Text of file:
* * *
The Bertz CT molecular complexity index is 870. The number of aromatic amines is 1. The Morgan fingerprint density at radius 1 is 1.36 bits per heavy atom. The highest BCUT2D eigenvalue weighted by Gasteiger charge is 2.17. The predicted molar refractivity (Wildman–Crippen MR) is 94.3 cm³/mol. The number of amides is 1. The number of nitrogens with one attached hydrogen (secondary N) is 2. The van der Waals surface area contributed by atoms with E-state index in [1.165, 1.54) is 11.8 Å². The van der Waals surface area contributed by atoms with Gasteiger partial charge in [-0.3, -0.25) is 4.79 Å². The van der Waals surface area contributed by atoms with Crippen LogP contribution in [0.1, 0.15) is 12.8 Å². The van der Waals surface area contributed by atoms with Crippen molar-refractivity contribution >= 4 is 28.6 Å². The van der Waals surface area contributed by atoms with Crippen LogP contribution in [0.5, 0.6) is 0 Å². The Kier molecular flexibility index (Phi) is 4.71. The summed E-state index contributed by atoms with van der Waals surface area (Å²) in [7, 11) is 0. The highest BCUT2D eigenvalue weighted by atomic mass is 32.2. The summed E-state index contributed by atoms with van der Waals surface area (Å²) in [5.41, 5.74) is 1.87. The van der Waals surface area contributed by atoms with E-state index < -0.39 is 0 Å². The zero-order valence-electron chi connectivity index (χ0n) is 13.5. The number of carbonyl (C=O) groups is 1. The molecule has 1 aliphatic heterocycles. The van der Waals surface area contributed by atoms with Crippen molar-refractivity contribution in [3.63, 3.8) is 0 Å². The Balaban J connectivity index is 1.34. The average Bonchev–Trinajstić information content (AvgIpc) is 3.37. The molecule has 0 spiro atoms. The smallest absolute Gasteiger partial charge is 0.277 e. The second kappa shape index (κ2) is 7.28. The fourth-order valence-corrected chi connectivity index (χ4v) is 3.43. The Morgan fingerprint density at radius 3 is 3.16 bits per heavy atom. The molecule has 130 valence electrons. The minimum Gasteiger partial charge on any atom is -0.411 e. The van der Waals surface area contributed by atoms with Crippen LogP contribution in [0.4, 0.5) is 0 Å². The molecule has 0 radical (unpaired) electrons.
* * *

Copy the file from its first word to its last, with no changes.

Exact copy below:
The Bertz CT molecular complexity index is 870. The number of aromatic amines is 1. The Morgan fingerprint density at radius 1 is 1.36 bits per heavy atom. The highest BCUT2D eigenvalue weighted by Gasteiger charge is 2.17. The predicted molar refractivity (Wildman–Crippen MR) is 94.3 cm³/mol. The number of amides is 1. The number of nitrogens with one attached hydrogen (secondary N) is 2. The van der Waals surface area contributed by atoms with E-state index in [1.165, 1.54) is 11.8 Å². The van der Waals surface area contributed by atoms with Gasteiger partial charge in [-0.3, -0.25) is 4.79 Å². The van der Waals surface area contributed by atoms with Crippen LogP contribution in [0.1, 0.15) is 12.8 Å². The van der Waals surface area contributed by atoms with Crippen molar-refractivity contribution >= 4 is 28.6 Å². The van der Waals surface area contributed by atoms with Crippen LogP contribution in [0.5, 0.6) is 0 Å². The Kier molecular flexibility index (Phi) is 4.71. The summed E-state index contributed by atoms with van der Waals surface area (Å²) in [7, 11) is 0. The highest BCUT2D eigenvalue weighted by atomic mass is 32.2. The summed E-state index contributed by atoms with van der Waals surface area (Å²) in [5.41, 5.74) is 1.87. The van der Waals surface area contributed by atoms with E-state index < -0.39 is 0 Å². The zero-order valence-electron chi connectivity index (χ0n) is 13.5. The number of carbonyl (C=O) groups is 1. The molecule has 1 aliphatic heterocycles. The van der Waals surface area contributed by atoms with Crippen molar-refractivity contribution in [3.63, 3.8) is 0 Å². The Balaban J connectivity index is 1.34. The average Bonchev–Trinajstić information content (AvgIpc) is 3.37. The molecule has 0 spiro atoms. The smallest absolute Gasteiger partial charge is 0.277 e. The second kappa shape index (κ2) is 7.28. The fourth-order valence-corrected chi connectivity index (χ4v) is 3.43. The Morgan fingerprint density at radius 3 is 3.16 bits per heavy atom. The molecule has 130 valence electrons. The minimum Gasteiger partial charge on any atom is -0.411 e. The van der Waals surface area contributed by atoms with Crippen LogP contribution in [0.4, 0.5) is 0 Å². The molecule has 0 radical (unpaired) electrons.